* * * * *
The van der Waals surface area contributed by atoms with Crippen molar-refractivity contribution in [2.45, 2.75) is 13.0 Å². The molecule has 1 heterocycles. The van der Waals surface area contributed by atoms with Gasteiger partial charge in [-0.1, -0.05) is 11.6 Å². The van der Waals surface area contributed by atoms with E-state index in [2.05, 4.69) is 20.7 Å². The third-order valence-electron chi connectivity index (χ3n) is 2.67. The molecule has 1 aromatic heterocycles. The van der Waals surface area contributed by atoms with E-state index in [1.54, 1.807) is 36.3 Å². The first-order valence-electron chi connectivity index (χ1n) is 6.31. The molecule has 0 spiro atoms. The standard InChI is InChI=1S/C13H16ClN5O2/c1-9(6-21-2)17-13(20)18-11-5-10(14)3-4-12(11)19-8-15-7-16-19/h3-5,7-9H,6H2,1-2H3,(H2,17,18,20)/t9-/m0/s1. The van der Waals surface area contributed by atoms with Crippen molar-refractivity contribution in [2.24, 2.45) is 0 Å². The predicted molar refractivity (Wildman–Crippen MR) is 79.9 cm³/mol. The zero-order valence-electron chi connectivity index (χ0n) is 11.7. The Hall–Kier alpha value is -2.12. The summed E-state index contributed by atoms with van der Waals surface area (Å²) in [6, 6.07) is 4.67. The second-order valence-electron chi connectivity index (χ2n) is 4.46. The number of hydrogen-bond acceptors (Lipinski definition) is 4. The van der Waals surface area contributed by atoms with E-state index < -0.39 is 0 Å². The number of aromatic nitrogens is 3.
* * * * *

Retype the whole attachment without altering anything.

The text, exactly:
The van der Waals surface area contributed by atoms with Crippen molar-refractivity contribution in [2.45, 2.75) is 13.0 Å². The molecule has 1 heterocycles. The van der Waals surface area contributed by atoms with Gasteiger partial charge in [-0.1, -0.05) is 11.6 Å². The van der Waals surface area contributed by atoms with E-state index in [2.05, 4.69) is 20.7 Å². The third-order valence-electron chi connectivity index (χ3n) is 2.67. The molecule has 1 aromatic heterocycles. The van der Waals surface area contributed by atoms with E-state index in [1.54, 1.807) is 36.3 Å². The first-order valence-electron chi connectivity index (χ1n) is 6.31. The molecule has 0 spiro atoms. The standard InChI is InChI=1S/C13H16ClN5O2/c1-9(6-21-2)17-13(20)18-11-5-10(14)3-4-12(11)19-8-15-7-16-19/h3-5,7-9H,6H2,1-2H3,(H2,17,18,20)/t9-/m0/s1. The van der Waals surface area contributed by atoms with Crippen molar-refractivity contribution in [2.24, 2.45) is 0 Å². The predicted molar refractivity (Wildman–Crippen MR) is 79.9 cm³/mol. The zero-order valence-electron chi connectivity index (χ0n) is 11.7. The Hall–Kier alpha value is -2.12. The summed E-state index contributed by atoms with van der Waals surface area (Å²) in [6, 6.07) is 4.67. The second-order valence-electron chi connectivity index (χ2n) is 4.46. The number of hydrogen-bond acceptors (Lipinski definition) is 4. The van der Waals surface area contributed by atoms with E-state index < -0.39 is 0 Å². The number of aromatic nitrogens is 3.